August 2014 Emerging Trends

This month: pizza preferences by gender, consumers ignore sodium intake and cereal price projections.

Consumers show little concern over sodium intake

We keep hearing we consume too much sodium. Schools are being forced to slash the salt in meals, and the USDA is preparing to issue voluntary guidelines regarding sodium for food manufacturers and restaurants. But do consumers care about their sodium intake? Not really, according to new research by The NPD Group, which found that U.S. consumers are less concerned about their sodium intake, and their consumption of foods with a low-sodium or no-salt label is declining and will continue to drop in the future. “People are paying less attention to the basics on nutrition labels like sodium, calories, fats and carbs and more attention to sugar and protein,” says Darren Seifer, NPD food and beverage industry analyst. “Regardless of the available nutritional information and dietary guidelines, consumers are choosing to focus on what they deem important.” 


Printing food for seniors

There’s a company printing beef for burgers, so why not food for patients who have trouble swallowing? A German tech company says it’s working on a 3-D printer that will print foods that can be easily eaten by elderly diners with dysphagia, according to Tech Crunch. Biozoon says the food its printer will “craft” can be molded into dishes like turkey medallions with carrots and potato foam, which will then dissolve in the mouth. Biozoon says it uses “molecular gastronomy to create food that can be ‘printed’ using a standard extruder-based printer. The food solidifies and is completely edible, but when it’s eaten it quickly dissolves in the mouth.”  


Dieting goes high tech

Technology makes everything easier, and soon it could help your dieting customers. General Electric is working on a calorie-counting machine that would use microwaves and scales to measure food. The device is simply placed over a plate of food and it measures how much energy is in the food. “We have the weight of the food and the proportion that’s water and the proportion that’s fat, and from that information we can estimate calories,” said General Electric Scientist Matt Webster, in an article from NPR. The product is still in the testing phase and hasn’t yet measured real food, Webster adds. 


Gluten free = healthy?

That’s the opinion of consumers. Only 25% of people living in a gluten-free home say celiac disease or gluten sensitivity is the main reason for cutting gluten. The vast majority instead cited reasons including that it improves digestive health and eliminates toxins from the body. While consumers believe a gluten-free diet is healthy for all and not just those with a medical condition, they also say these foods have higher costs than gluten-containing items.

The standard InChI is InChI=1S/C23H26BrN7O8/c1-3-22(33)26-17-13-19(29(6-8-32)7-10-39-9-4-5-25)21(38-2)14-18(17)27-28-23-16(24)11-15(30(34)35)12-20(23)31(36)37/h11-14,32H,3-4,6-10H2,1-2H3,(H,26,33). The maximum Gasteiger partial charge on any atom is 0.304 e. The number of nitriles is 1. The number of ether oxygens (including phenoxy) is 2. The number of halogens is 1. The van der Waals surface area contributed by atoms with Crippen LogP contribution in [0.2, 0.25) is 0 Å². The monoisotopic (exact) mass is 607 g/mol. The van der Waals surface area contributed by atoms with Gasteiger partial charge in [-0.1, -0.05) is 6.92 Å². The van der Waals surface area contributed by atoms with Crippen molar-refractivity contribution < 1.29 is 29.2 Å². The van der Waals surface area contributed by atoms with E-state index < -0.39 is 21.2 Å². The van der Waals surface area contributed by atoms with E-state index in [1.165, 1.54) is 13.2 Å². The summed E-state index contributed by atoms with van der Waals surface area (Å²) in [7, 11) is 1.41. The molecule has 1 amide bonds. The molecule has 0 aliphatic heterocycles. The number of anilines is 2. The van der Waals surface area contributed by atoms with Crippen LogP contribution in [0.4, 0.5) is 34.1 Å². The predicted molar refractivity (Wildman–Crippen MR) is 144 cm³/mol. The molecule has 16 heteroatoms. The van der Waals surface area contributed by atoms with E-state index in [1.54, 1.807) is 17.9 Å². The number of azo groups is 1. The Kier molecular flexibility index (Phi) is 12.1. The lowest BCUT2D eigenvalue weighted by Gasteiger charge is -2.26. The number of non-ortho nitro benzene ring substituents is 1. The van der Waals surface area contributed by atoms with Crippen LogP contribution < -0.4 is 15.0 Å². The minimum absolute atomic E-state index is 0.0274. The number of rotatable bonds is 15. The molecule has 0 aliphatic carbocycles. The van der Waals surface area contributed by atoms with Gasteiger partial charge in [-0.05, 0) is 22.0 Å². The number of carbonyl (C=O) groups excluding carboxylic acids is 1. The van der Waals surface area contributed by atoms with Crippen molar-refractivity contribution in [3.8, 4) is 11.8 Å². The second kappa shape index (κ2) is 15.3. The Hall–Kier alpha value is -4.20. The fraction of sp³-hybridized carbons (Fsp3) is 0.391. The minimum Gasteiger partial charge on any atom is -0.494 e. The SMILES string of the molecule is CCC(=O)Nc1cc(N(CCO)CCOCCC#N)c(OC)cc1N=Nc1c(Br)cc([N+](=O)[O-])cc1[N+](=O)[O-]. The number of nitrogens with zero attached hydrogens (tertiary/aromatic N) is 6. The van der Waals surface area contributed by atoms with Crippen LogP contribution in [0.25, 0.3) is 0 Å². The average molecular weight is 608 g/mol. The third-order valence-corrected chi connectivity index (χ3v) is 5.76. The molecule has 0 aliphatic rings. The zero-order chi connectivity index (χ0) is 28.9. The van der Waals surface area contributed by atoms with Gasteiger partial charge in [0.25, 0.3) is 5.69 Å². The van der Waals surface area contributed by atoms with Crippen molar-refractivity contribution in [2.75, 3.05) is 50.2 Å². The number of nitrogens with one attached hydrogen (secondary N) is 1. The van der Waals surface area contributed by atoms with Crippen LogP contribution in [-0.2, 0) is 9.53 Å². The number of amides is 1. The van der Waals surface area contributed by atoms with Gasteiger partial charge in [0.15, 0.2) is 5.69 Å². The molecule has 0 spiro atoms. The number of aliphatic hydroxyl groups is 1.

Men like meat; women like cheese

When it comes to the type of pizza consumers prefer, it varies by age, gender and location, according to a new study by Culinary Visions Panel, a research and forecasting firm based in Chicago. The panel asked 500 consumers how likely they would be to order the following pizza varieties at a restaurant: meat lovers (Italian sausage, pepperoni, ham and Asiago), four-cheese (gorgonzola, goat cheese, mozzarella and Parmesan), garden (whole-wheat crust, spinach, Roma tomatoes and red peppers), dessert (chocolate hazelnut spread and fresh berries), breakfast (scrambled eggs, cheddar and sausage) and salad (romaine lettuce, Parmesan and creamy Caesar dressing).

Here are some of the highlights from the research:

  • 76% of consumers preferred meat lovers and 71% selected four-cheese.
  • Men were more likely than women to pick meat toppings, with meat lovers, breakfast, salad and four-cheese as their favorite pizzas.
  • Women favored cheese options, selecting garden and dessert pizzas most often.
  • The top three favorite pizza toppings across all demographics are mozzarella, pepperoni and mushrooms. The top three meat toppings are pepperoni, Italian sausage and bacon.
  • When it comes to cheese, mozzarella, Parmesan and cheddar come out on top in all regions except in the Northeast, which preferred Asiago over cheddar.
  • Respondents between 18 and 34 years old were the most likely to definitely or probably order four-cheese, garden, dessert and breakfast pizzas.
  • There were also differences when it came to regions. For example, those in the West select mushrooms, olives and onions as their preferred vegetable pizza topping, while those in the Midwest pick onion, green pepper and mushrooms. 

Climate change’s newest victim: cereal

You might want to stock up on cereal now. The commodities price for corn and rice are projected to double by 2030, according to a new report by Oxfam. The organization says cereal prices will spike in the next 15 years. The cost of a box of Frosted Flakes could be 20% more, while Corn Flakes could jump 30% by 2030. The price spikes are due to climate change, Oxfam says, which is largely due to shifting weather patterns and extreme events like flood and drought. 


29.2 million: The amount of people who have posted a photo of a food or drink ordered when dining out to a social media site, according to new Mintel research. Thirteen percent of people who have dined out in the past month and use social media have posted a shot of their restaurant order. 

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